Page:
Any military action is likely to take the form of missile strikes from US naval forces in the region, which were ordered to move closer to Syria on Saturday.

The new head of the UK armed forces, General Sir Nick Houghton is meeting with General Lloyd Austin, the US commander in the Middle East in Jordan. The pair are attending a pre-planned meeting of defence chiefs but are expected to discuss the planned action and possible targets "at the fringes" of the conference.

Government sources said it was too early to say whether British military personnel would take part in any of the attacks but would provide complete political support.

The western response it unlikely to be long lasting and is expected to consist of limited air strikes on key targets. It will allow Mr Obama to insist that America is capable and willing to take action over the use of chemical weapons which last year he described as a "red line" for the administration.

However, there are fears that any strike could lead to retaliation or terrorist attacks in the region either from Syria or its Iranian supporters. It is also likely to lead to condemnation from Russia and make any internationally brokered settlement that much harder. Significantly the Government said discussions with Russia over the response to the chemical weapons attack had so far only been at a "senior official" level.

A Downing Street source said that Mr Cameron would speak again to the US President and would also be engaging with other key European allies. It said: "If the Assad regime were innocent they wouldn't have stopped UN inspectors from coming and they would have stopped shelling the area.

"Therefore we are into a scenario of, not has there been an incident and does the international community need to respond, but how should the international community respond? This is where our focus now is.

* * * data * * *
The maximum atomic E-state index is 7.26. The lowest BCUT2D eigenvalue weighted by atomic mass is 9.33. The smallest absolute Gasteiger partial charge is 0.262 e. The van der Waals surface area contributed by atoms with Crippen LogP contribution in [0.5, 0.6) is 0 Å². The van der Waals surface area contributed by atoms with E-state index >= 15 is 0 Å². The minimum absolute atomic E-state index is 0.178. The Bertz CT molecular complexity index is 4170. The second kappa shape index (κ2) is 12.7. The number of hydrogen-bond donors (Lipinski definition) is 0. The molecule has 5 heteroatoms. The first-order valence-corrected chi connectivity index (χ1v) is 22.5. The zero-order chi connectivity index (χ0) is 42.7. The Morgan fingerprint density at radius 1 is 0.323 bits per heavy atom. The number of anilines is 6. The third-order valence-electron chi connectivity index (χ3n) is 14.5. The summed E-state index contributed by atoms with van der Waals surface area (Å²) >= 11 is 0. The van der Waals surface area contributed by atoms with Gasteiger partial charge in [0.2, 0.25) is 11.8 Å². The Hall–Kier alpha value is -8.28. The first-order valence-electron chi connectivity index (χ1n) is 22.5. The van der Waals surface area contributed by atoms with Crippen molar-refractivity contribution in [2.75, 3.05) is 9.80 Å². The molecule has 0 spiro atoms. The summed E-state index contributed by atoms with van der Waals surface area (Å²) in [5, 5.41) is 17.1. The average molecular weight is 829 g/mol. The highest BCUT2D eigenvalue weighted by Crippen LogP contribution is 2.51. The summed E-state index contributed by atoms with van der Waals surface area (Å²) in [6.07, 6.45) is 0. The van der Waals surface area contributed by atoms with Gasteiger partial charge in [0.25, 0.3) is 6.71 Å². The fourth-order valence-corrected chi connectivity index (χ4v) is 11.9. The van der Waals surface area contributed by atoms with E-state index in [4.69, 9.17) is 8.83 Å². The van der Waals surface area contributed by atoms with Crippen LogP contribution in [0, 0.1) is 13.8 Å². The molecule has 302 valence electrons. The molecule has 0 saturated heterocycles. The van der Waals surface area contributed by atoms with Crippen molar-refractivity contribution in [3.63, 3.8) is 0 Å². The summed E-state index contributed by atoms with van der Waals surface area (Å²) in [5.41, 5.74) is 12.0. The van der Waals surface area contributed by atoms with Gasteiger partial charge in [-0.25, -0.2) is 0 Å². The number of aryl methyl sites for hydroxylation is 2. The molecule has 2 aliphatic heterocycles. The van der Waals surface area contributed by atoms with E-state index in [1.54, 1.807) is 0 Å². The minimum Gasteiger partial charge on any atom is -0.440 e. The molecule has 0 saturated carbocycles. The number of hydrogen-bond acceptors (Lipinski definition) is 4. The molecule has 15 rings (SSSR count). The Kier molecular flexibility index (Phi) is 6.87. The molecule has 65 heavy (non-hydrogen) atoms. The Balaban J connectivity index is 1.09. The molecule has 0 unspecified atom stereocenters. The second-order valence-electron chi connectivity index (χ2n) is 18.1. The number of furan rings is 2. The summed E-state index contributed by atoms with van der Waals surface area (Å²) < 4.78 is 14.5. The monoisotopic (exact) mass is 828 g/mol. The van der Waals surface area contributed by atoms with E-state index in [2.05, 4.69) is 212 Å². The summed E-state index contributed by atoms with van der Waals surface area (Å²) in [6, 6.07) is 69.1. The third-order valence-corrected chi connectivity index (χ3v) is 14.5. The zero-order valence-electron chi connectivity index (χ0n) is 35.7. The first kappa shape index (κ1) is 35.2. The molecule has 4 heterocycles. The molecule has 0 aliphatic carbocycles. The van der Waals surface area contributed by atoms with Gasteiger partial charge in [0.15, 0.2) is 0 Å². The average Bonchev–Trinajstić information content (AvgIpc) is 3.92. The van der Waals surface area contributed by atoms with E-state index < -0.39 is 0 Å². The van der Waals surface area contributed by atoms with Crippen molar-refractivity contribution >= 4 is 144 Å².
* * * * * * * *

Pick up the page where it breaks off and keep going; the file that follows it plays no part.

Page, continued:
"The aim here is to have a clear, concrete response from the international community that deters further outrages and makes clear that we will stand up to the prohibition of chemical weapons. We need to show that their use will not go unchecked."

Asked about getting a UN mandate from military action, it said: "We are not excluding the UN route and we will keep engaging with UN partners and working the diplomatic machine. But we do not want the regime or its allies to use the UN to drag this all out. An attack of this nature passes without a serious response."

It added that any attack would not be intended to sway the military balance between Assad forces and they Syrian opposition. "This is not about trying to shape the outcome of the Syrian conflict by military means. This is focused on the incident that happened on Wednesday."

I'd make this the OP....
Do you post there Bric? If so, you should do it.

I'd say EY, but he takes too much retard flak, and I guess I'm getting known as a shit disturber over there, but no where near EY level.

I really hope this is all wrong though.

This one will be ugly like we have only read about in history books, but worse.
Please spread the word, Winnson.
Put those up on this thread: Syria Crisis: UN inspectors hit by rifle